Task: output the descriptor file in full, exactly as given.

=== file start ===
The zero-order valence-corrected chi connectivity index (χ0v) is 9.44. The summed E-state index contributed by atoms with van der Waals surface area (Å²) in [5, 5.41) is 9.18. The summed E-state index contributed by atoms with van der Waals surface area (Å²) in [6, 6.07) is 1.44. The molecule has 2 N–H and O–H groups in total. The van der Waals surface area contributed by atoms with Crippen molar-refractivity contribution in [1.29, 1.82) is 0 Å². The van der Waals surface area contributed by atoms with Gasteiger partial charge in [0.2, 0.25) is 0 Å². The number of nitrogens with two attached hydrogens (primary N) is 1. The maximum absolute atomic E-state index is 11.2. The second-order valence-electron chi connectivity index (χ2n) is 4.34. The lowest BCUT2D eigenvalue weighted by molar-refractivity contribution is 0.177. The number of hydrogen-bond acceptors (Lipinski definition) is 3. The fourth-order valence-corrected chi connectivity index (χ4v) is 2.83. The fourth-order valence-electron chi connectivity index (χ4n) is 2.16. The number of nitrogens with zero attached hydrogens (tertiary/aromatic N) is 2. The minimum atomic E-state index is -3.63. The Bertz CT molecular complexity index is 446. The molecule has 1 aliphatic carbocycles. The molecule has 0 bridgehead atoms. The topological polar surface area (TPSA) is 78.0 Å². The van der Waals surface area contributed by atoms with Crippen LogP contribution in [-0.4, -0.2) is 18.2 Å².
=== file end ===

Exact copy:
The zero-order valence-corrected chi connectivity index (χ0v) is 9.44. The summed E-state index contributed by atoms with van der Waals surface area (Å²) in [5, 5.41) is 9.18. The summed E-state index contributed by atoms with van der Waals surface area (Å²) in [6, 6.07) is 1.44. The molecule has 2 N–H and O–H groups in total. The van der Waals surface area contributed by atoms with Crippen molar-refractivity contribution in [1.29, 1.82) is 0 Å². The van der Waals surface area contributed by atoms with Gasteiger partial charge in [0.2, 0.25) is 0 Å². The number of nitrogens with two attached hydrogens (primary N) is 1. The maximum absolute atomic E-state index is 11.2. The second-order valence-electron chi connectivity index (χ2n) is 4.34. The lowest BCUT2D eigenvalue weighted by molar-refractivity contribution is 0.177. The number of hydrogen-bond acceptors (Lipinski definition) is 3. The fourth-order valence-corrected chi connectivity index (χ4v) is 2.83. The fourth-order valence-electron chi connectivity index (χ4n) is 2.16. The number of nitrogens with zero attached hydrogens (tertiary/aromatic N) is 2. The minimum atomic E-state index is -3.63. The Bertz CT molecular complexity index is 446. The molecule has 1 aliphatic carbocycles. The molecule has 0 bridgehead atoms. The topological polar surface area (TPSA) is 78.0 Å². The van der Waals surface area contributed by atoms with Crippen LogP contribution in [-0.4, -0.2) is 18.2 Å².